In Linux, everything is a file. The whole operating system is basically a filesystem with files and folders stored on the local disk.
This is an important fact to remember when looking at what container images are. As we will see, an image is basically a big tarball containing a filesystem. More specifically, it contains a layered filesystem.
Container images are templates from which containers are created. These images are not just one monolithic block but are composed of many layers. The first layer in the image is also called the base layer:
Each individual layer contains files and folders. Each layer only contains the changes to the filesystem with respect to the underlying layers.
Docker uses a union filesystem to create a virtual filesystem out of the set of layers.
The layers of a container image are all immutable. Immutable means that once generated, the layer cannot ever be changed. The only possible operation affecting the layer is the physical deletion of it. This immutability of layers is important because it opens up a tremendous amount of opportunities
In the following image, we can see what a custom image for a web application using Nginx as a web server could look like:
Typically, this base image is one of the official images found on Docker Hub, such as a Linux distro, Alpine, Ubuntu, or CentOS. However, it is also possible to create an image from scratch.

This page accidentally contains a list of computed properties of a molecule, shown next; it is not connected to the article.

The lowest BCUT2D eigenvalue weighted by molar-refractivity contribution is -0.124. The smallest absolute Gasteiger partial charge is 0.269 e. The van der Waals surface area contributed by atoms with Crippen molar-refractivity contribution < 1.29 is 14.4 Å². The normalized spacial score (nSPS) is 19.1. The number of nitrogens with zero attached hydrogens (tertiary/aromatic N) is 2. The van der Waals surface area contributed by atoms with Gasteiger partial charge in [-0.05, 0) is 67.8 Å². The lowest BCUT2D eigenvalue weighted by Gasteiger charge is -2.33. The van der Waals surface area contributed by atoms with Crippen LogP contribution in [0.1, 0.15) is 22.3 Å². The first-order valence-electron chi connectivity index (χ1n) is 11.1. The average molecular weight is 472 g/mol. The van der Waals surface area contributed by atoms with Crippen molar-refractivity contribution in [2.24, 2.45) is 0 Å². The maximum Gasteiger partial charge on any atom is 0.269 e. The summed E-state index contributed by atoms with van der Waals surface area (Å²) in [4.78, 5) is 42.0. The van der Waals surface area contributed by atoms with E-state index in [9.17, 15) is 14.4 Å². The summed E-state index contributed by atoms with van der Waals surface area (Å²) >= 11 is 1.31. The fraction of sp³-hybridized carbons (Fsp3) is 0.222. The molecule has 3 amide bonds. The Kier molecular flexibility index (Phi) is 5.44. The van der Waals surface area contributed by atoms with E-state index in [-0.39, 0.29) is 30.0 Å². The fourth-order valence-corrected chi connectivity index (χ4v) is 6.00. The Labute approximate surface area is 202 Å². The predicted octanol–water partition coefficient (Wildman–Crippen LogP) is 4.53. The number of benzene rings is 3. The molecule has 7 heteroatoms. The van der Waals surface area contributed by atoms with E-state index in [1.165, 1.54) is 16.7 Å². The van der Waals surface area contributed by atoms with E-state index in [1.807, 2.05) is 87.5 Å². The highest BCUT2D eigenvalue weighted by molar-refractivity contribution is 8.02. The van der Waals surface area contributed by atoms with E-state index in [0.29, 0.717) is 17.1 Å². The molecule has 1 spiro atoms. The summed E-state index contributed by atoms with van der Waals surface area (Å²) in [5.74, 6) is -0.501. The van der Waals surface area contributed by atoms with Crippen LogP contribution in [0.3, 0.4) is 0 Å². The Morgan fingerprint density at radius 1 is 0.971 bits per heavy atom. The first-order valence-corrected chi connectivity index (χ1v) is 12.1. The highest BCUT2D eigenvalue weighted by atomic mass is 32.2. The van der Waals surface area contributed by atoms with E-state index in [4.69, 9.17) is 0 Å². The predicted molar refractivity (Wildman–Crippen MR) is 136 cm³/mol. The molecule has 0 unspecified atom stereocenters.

Each layer only contains the delta of changes in regard to the previous set of layers. The content of each layer is mapped to a special folder on the host system, which is usually a subfolder of
Since layers are immutable, they can be cached without ever becoming stale. This is a big advantage, as we will see.
The writable container layer
When the Docker engine creates a container from such an image, it adds a writable container layer on top of this stack of immutable layers. Our stack now looks as follows:
The container layer is marked as read/write. Another advantage of the immutability of image layers is that they can be shared among many containers created from this image. All that is needed is a thin, writable container layer for each container
This technique, of course, results in a tremendous reduction of resources that are consumed. Furthermore, this helps to decrease the loading time of a container since only a thin container layer has to be created once the image layers have been loaded into memory, which only happens for the first container.
Docker uses the copy-on-write technique when dealing with images. Copy-on-write is a strategy of sharing and copying files for maximum efficiency.
If a layer uses a file or folder that is available in one of the low-lying layers, then it just uses it. If, on the other hand, a layer wants to modify, say, a file from a low-lying layer, then it first copies this file up to the target layer and then modifies it.
The second layer wants to modify File 2, which is present in the base layer. Thus, it copied it up and then modified it. Now, let’s say that we’re sitting in the top layer of the preceding figure. This layer will use File 1 from the base layer and File 2 and File 3 from the second layer.